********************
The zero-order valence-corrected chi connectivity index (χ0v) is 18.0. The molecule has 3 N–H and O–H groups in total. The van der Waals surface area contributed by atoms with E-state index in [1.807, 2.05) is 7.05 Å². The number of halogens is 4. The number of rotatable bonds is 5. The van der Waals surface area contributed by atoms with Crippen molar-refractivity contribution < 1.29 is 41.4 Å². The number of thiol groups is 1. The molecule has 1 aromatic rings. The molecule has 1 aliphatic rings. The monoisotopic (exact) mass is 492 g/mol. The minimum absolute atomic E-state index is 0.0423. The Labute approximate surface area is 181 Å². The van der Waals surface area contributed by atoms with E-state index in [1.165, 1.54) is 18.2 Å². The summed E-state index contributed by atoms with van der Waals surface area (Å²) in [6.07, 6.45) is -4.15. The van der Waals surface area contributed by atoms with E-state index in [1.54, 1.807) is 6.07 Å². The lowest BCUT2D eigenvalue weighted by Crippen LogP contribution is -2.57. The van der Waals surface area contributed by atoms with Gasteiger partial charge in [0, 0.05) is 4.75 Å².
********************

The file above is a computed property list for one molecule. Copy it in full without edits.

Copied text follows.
The zero-order valence-corrected chi connectivity index (χ0v) is 18.0. The molecule has 3 N–H and O–H groups in total. The van der Waals surface area contributed by atoms with E-state index in [1.807, 2.05) is 7.05 Å². The number of halogens is 4. The number of rotatable bonds is 5. The van der Waals surface area contributed by atoms with Crippen molar-refractivity contribution < 1.29 is 41.4 Å². The number of thiol groups is 1. The molecule has 1 aromatic rings. The molecule has 1 aliphatic rings. The monoisotopic (exact) mass is 492 g/mol. The minimum absolute atomic E-state index is 0.0423. The Labute approximate surface area is 181 Å². The van der Waals surface area contributed by atoms with E-state index in [1.165, 1.54) is 18.2 Å². The summed E-state index contributed by atoms with van der Waals surface area (Å²) in [6.07, 6.45) is -4.15. The van der Waals surface area contributed by atoms with E-state index in [1.54, 1.807) is 6.07 Å². The lowest BCUT2D eigenvalue weighted by Crippen LogP contribution is -2.57. The van der Waals surface area contributed by atoms with Gasteiger partial charge in [0, 0.05) is 4.75 Å².